What We Talk About When We Talk About God, Fate—and Aristotle’s Unities

«When the laws regulating human society are so formed as to come into collision with the nature of things, and in particular with the fundamental realities of human nature, they will end by producing an impossible situation which, unless the laws are altered, will issue in such catastrophes as war, pestilence and famine. Catastrophes thus caused are the execution of universal law upon arbitrary enactments which contravene the facts; they are thus properly called by theologians, judgments of God

«When there is a genuine conflict of opinion, it is necessary to go behind the moral code and appeal to the natural law—to prove, that is, at the bar of experience, that St. Francis does in fact enjoy a freer truth to essential human nature than Caligula, and that a society of Caligulas is more likely to end in catastrophe than a society of Franciscans

«cf. the Virgilian concept of Destiny: cosmic logic, which men are at liberty to flout if they choose, although, by so doing, they expose themselves to an inevitable penalty.”—C. N. Cochrane: Christianity and Classical Culture

«“For He visits the sins of the fathers upon the children unto the third and fourth generation of them that hate Him, and shows mercy unto thousands of them that love Him and keep His commandments.” Here is a statement of fact, observed by the Jews and noted as such. From its phrasing it might appear an arbitrary expression of personal feeling. But to-day, we understand more about the mechanism of the universe, and are able to reinterpret the pronouncement by the “laws” of heredity and environment. Defy the commandments of the natural law, and the race will perish in a few generations; co-operate with them, and the race will flourish for ages to come.»

«Scattered about the New Testament are other statements concerning the moral law, many of which bear a similar air of being arbitrary, harsh or paradoxical […] We may hear a saying such as these a thousand times, and find in it nothing but mystification and unreason; the thousand and first time, it falls into our recollection pat upon some vital experience, and we suddenly know it to be a statement of inexorable fact. […] Of some laws such as these, psychology has already begun to expose the mechanism; on others, the only commentary yet available is that of life and history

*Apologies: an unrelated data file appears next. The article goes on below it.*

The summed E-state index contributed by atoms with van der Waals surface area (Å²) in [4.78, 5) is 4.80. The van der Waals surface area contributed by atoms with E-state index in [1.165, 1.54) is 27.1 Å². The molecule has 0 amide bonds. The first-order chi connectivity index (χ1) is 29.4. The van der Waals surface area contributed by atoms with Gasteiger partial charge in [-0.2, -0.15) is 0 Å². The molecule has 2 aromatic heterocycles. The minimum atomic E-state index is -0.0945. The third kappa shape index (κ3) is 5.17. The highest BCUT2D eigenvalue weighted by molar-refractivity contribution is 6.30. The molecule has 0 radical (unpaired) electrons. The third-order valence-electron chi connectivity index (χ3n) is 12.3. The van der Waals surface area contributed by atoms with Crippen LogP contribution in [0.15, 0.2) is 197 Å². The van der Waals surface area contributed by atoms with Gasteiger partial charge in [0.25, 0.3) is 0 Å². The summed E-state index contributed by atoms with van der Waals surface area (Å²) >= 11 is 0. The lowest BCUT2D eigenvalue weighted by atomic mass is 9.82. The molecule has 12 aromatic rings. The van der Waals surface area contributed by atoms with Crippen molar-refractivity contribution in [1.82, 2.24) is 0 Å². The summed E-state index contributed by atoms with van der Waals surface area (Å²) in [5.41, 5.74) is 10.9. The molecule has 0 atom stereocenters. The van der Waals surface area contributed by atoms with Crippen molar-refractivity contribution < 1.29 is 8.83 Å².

«Twenty centuries ago, Aristotle, in his university lectures on poetry, offered certain observations on dramatic structure, which were subsequently codified as the “Rule of the Three Unities”. These observations underwent the vicissitudes that attend all formal creeds. There was a period when they were held to be sacrosanct, not because they were a judgment of truth, but because they were the “say-so” of authority; and they were applied as tests automatically, regardless whether the actual plays in question were informed with the vital truth that was the reason behind the rule. Later, there was a reaction against them as against an arbitrary code, and critics of our own time have gone so far as to assert that Aristotle’s unities are obsolete. But this is a folly worse than the other. Audiences who have never heard of Aristotle criticise plays every day for their failure to observe the unities. “The story,” they say, “didn’t seem to hang together; I didn’t know whom to be interested in; it began as a drama and ended as a farce. … Too many scenes—the curtain was up one minute and down the next; I couldn’t keep my attention fixed—all those intervals were so distracting. … The story is spread out over the whole Thirty Years’ War; it would have been all right for a novel, but it wasn’t concentrated enough for the theatre; it just seemed to go on and on.” What is the use of saying that twentieth-century playwrights should refuse to be bound by the dictum of an ancient Greek professor? They are bound, whether they like it or not, by the fundamental realities of human nature, which have not altered between classical Athens and modern London. Aristotle never offered his “unities” as an a priori personal opinion about the abstract ideal of a play: he offered them as observations of fact about the kind of plays which were, in practice, successful. Judging by results, he put forward the observation that the action of a play should be coherent and as concentrated as possible, otherwise—human nature being what it is—the audience would become distracted and bored

«The proper question to be asked about any creed is not, “Is it pleasant?” but, “is it true?” “Christianity has compelled the mind of man not because it is the most cheering view of man’s existence but because it is truest to the facts.” (Lord David Cecil: “True and False Values”: The Fortnightly, March 1940.) It is unpleasant to be called sinners, and much nicer to think that we all have hearts of gold—but have we? It is agreeable to suppose that the more scientific knowledge we acquire the happier we shall be—but does it look like it? It is encouraging to feel that progress is making us automatically every day and in every way better and better and better—but does history support that view?»

Dorothy L. Sayers, The Mind of the Maker (1941), pp. 6–13


One thought on “What We Talk About When We Talk About God, Fate—and Aristotle’s Unities

  1. Pingback: Incest and tyranny, Trump fits a pattern | Philosophical Politics

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